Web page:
Attacking the defenders: plant viruses fight back

Avner Levy, Mery Dafny-Yelin, Tzvi Tzfira

Research output: Contribution to journalShort surveypeer-review

21 Scopus citations


Plants use RNA silencing mechanisms and produce short-interfering RNA (siRNA) molecules in a defense response against viral infection. To counter this defense response, viruses produce suppressor proteins, which can block the host silencing pathway or interfere with its function in plant cells. The targets for many viral suppressors and the mechanisms by which they function in plant cells are still largely unknown. Recent reports describe that the 2b suppressor of the Cucumber mosaic virus binds ARGONAUTE and that the P0 suppressor of Polerovirus targets ARGONAUTE to degradation. Another report has revealed that the V2 suppressor of tomato yellow mosaic virus binds the coiled-coil protein suppressor of the gene-silencing SGS3 homolog. These reports provide novel insight into the mechanisms developed by viruses to disable the defense system of the plant.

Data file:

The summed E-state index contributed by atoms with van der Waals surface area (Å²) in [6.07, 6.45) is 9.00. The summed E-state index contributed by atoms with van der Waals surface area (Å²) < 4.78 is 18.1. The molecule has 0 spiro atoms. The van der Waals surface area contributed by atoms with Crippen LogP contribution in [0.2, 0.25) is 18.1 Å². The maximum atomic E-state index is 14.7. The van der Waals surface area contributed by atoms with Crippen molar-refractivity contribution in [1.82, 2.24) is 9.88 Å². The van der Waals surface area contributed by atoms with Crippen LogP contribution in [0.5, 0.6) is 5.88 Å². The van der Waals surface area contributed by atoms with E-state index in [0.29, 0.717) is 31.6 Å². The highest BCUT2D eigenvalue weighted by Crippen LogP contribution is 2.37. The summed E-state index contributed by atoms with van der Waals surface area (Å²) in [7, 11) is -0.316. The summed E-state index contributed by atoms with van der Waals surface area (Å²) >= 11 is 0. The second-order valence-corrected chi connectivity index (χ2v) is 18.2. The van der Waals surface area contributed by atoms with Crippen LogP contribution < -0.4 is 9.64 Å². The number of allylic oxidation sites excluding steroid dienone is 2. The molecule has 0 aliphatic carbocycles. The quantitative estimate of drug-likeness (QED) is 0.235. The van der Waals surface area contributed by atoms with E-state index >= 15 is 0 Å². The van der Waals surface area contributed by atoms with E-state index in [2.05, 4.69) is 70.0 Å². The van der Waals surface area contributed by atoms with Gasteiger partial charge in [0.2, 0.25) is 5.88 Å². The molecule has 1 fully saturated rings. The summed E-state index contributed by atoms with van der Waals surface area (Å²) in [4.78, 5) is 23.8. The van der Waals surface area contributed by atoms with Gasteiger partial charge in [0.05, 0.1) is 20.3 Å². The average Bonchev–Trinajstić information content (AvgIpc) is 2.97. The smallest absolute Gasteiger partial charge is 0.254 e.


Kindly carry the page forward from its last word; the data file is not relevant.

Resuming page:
Original languageEnglish
Pages (from-to)194-197
Number of pages4
JournalTrends in Microbiology
Issue number5
StatePublished - 1 May 2008
Externally publishedYes

ASJC Scopus subject areas

  • Microbiology
  • Microbiology (medical)
  • Infectious Diseases
  • Virology


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